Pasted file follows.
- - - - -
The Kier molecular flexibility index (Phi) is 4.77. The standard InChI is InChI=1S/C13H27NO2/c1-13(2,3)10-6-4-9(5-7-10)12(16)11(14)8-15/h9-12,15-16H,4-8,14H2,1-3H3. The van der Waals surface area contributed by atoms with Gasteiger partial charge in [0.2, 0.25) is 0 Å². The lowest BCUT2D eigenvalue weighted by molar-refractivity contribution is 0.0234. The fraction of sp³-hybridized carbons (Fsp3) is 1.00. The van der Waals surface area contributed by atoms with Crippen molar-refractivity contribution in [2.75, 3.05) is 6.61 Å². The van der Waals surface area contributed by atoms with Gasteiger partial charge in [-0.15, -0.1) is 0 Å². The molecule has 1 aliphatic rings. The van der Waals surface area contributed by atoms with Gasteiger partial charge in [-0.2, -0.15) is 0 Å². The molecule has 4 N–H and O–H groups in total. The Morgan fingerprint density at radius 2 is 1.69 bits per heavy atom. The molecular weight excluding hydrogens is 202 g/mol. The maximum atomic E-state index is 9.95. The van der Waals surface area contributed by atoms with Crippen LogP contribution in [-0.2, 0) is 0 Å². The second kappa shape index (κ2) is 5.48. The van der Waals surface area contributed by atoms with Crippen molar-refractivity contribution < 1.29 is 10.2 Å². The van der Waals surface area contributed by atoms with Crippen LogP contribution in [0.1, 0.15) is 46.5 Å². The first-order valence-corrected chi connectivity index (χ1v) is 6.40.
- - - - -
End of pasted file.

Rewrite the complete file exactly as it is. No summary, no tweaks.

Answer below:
The Kier molecular flexibility index (Phi) is 4.77. The standard InChI is InChI=1S/C13H27NO2/c1-13(2,3)10-6-4-9(5-7-10)12(16)11(14)8-15/h9-12,15-16H,4-8,14H2,1-3H3. The van der Waals surface area contributed by atoms with Gasteiger partial charge in [0.2, 0.25) is 0 Å². The lowest BCUT2D eigenvalue weighted by molar-refractivity contribution is 0.0234. The fraction of sp³-hybridized carbons (Fsp3) is 1.00. The van der Waals surface area contributed by atoms with Crippen molar-refractivity contribution in [2.75, 3.05) is 6.61 Å². The van der Waals surface area contributed by atoms with Gasteiger partial charge in [-0.15, -0.1) is 0 Å². The molecule has 1 aliphatic rings. The van der Waals surface area contributed by atoms with Gasteiger partial charge in [-0.2, -0.15) is 0 Å². The molecule has 4 N–H and O–H groups in total. The Morgan fingerprint density at radius 2 is 1.69 bits per heavy atom. The molecular weight excluding hydrogens is 202 g/mol. The maximum atomic E-state index is 9.95. The van der Waals surface area contributed by atoms with Crippen LogP contribution in [-0.2, 0) is 0 Å². The second kappa shape index (κ2) is 5.48. The van der Waals surface area contributed by atoms with Crippen molar-refractivity contribution < 1.29 is 10.2 Å². The van der Waals surface area contributed by atoms with Crippen LogP contribution in [0.1, 0.15) is 46.5 Å². The first-order valence-corrected chi connectivity index (χ1v) is 6.40.